Apple blames iOS 17 bug for overheating iPhone 15 woes
Fixes about to flow, perhaps along with an iSearch engine
Updated Apple has warned that a bug in the iOS 17 software powering its latest iPhone 15 Pro model is causing smartphones to overheat.
Some folks who purchased the new device complained about their devices becoming uncomfortably hot during normal use. The iGiant has now said that’s not unexpected, especially when setting up the iPhone 15 Pro for the first time, and that a software bug it’s now trying to fix made matters worse.
"We have identified a few conditions which can cause iPhone to run warmer than expected," the Mac titan told the media. "The device may feel warmer during the first few days after setting up or restoring the device because of increased background activity.
"We have also found a bug in iOS 17 that is impacting some users and will be addressed in a software update."
The Cupertino operation also blamed people's apps, claiming: "Another issue involves some recent updates to third-party apps that are causing them to overload the system. We're working with these app developers on fixes that are in the process of rolling out."
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Some tech experts, however, have speculated on other reasons on why the iPhone 15 Pro becomes excessively warm. Top Apple analyst Ming-Chi Kuo reckoned Apple had botched the design of its thermal system by using a titanium frame that is lighter but reduces the ability to dissipate heat effectively.
"It's expected that Apple will address this through software updates, but improvements may be limited unless Apple lowers processor performance. If Apple does not properly address this issue, it could negatively impact shipments over the product life cycle of the iPhone 15 Pro series," he wrote.
Others, like Patrick Moorhead, CEO of analyst firm Moor Insights & Strategy, however, opined the issue may be due to TSMC having done a less-than-perfect job on the smartphone's 3nm processor chip. "I stick with my thesis that the '3nm' TSMC [system-on-a-chip] didn't come in at spec. How many years have these 'issue-causing' apps been on iOS?...Maybe the new and giant [neural processor unit]?," he said on X.
Last week, Apple updated software on its older iPhone 12 devices, and was cleared by regulators after the French National Frequency Agency warned that its smartphones were emitting more radiation than regulations allow.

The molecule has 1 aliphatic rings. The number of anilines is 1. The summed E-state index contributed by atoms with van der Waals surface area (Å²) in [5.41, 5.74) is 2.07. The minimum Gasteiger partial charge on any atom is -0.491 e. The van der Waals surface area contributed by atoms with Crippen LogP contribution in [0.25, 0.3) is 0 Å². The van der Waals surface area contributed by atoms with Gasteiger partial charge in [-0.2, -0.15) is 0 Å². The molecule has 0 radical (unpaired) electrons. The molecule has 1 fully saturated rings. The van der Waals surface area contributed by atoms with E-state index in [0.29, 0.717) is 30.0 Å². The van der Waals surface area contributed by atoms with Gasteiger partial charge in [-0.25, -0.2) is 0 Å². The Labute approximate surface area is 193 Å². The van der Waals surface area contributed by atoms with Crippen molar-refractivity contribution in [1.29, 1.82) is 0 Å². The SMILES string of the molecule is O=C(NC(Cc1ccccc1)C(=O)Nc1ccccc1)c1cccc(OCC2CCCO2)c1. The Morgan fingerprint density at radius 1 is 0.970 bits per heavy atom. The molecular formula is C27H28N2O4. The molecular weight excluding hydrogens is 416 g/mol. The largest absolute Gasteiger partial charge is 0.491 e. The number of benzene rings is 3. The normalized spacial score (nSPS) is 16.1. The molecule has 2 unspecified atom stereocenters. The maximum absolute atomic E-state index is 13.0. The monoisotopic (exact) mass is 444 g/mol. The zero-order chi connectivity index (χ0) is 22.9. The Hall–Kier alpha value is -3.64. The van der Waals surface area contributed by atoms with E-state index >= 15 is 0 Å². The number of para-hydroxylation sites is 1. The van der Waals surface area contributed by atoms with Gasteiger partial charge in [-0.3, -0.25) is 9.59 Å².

In other Apple-related news, the company has reportedly built its own search engine named Pegasus, according to Bloomberg. The project is being led by John Giannandrea, who was the senior veep of engineering at Google, where he led efforts in search and machine learning. He was hired by Apple in 2018, where he currently works as the senior vice president of machine learning and AI strategy.
The move could spell trouble for Google, as if Apple made its own search service the default on iDevices it would mean the Big G faced more competition in web search and could lose netizens using iPhones. Google currently pays Apple fees for directing web traffic to its search engine, scoring Cupertino over $8 billion a year. If Apple does roll out its own search product, however, it may end up making more money in the long run from digital advertising than it gets from Google.
The Register has asked Apple and Moor Insights & Strategy for further comment. ®
Updated to add
Apple has released iOS 17.0.3 and iPadOS 17.0.3 to hopefully correct the overheating issue. Folks are encouraged to install it – if not to squash the warming bug, then because it addresses an exploited-in-the-wild security hole (CVE-2023-42824) in the kernel. The bug can be abused by rogue apps or injected code to gain control over the whole device.
"A local attacker may be able to elevate their privileges," the iGiant said. "Apple is aware of a report that this issue may have been actively exploited against versions of iOS before iOS 16.6."
The update also squashes CVE-2023-5217, a remote-code-execution buffer-overflow issue in libvpx.